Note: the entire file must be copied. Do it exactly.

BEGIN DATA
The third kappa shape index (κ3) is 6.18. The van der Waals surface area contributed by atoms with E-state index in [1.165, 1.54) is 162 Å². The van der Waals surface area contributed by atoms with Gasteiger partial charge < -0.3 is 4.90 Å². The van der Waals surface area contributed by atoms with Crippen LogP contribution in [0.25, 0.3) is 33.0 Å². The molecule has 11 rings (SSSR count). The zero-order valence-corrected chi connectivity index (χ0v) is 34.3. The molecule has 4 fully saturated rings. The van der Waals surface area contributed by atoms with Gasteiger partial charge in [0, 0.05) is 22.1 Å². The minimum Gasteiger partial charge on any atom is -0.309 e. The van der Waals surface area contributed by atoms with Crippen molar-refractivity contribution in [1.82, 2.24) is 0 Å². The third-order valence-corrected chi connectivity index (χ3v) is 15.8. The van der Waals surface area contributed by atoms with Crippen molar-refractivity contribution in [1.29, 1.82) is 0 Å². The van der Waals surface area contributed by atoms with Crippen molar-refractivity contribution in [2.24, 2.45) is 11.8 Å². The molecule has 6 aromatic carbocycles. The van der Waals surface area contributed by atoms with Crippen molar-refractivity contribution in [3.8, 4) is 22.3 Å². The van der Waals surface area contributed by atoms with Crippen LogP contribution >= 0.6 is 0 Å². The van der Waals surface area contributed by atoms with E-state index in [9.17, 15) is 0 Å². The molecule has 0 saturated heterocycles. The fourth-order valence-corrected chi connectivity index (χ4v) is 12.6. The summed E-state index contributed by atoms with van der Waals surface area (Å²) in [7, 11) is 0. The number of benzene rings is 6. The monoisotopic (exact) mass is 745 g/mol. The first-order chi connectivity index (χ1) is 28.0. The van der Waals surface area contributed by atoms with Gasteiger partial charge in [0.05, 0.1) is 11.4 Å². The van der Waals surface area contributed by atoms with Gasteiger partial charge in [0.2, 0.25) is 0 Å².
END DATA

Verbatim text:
The third kappa shape index (κ3) is 6.18. The van der Waals surface area contributed by atoms with E-state index in [1.165, 1.54) is 162 Å². The van der Waals surface area contributed by atoms with Gasteiger partial charge < -0.3 is 4.90 Å². The van der Waals surface area contributed by atoms with Crippen LogP contribution in [0.25, 0.3) is 33.0 Å². The molecule has 11 rings (SSSR count). The zero-order valence-corrected chi connectivity index (χ0v) is 34.3. The molecule has 4 fully saturated rings. The van der Waals surface area contributed by atoms with Gasteiger partial charge in [0, 0.05) is 22.1 Å². The minimum Gasteiger partial charge on any atom is -0.309 e. The van der Waals surface area contributed by atoms with Crippen molar-refractivity contribution in [1.82, 2.24) is 0 Å². The third-order valence-corrected chi connectivity index (χ3v) is 15.8. The van der Waals surface area contributed by atoms with Crippen molar-refractivity contribution in [1.29, 1.82) is 0 Å². The van der Waals surface area contributed by atoms with Crippen molar-refractivity contribution in [2.24, 2.45) is 11.8 Å². The molecule has 6 aromatic carbocycles. The van der Waals surface area contributed by atoms with Crippen molar-refractivity contribution in [3.8, 4) is 22.3 Å². The van der Waals surface area contributed by atoms with Crippen LogP contribution >= 0.6 is 0 Å². The van der Waals surface area contributed by atoms with E-state index in [9.17, 15) is 0 Å². The molecule has 0 saturated heterocycles. The fourth-order valence-corrected chi connectivity index (χ4v) is 12.6. The summed E-state index contributed by atoms with van der Waals surface area (Å²) in [7, 11) is 0. The number of benzene rings is 6. The monoisotopic (exact) mass is 745 g/mol. The first-order chi connectivity index (χ1) is 28.0. The van der Waals surface area contributed by atoms with Gasteiger partial charge in [0.05, 0.1) is 11.4 Å². The van der Waals surface area contributed by atoms with Gasteiger partial charge in [0.2, 0.25) is 0 Å².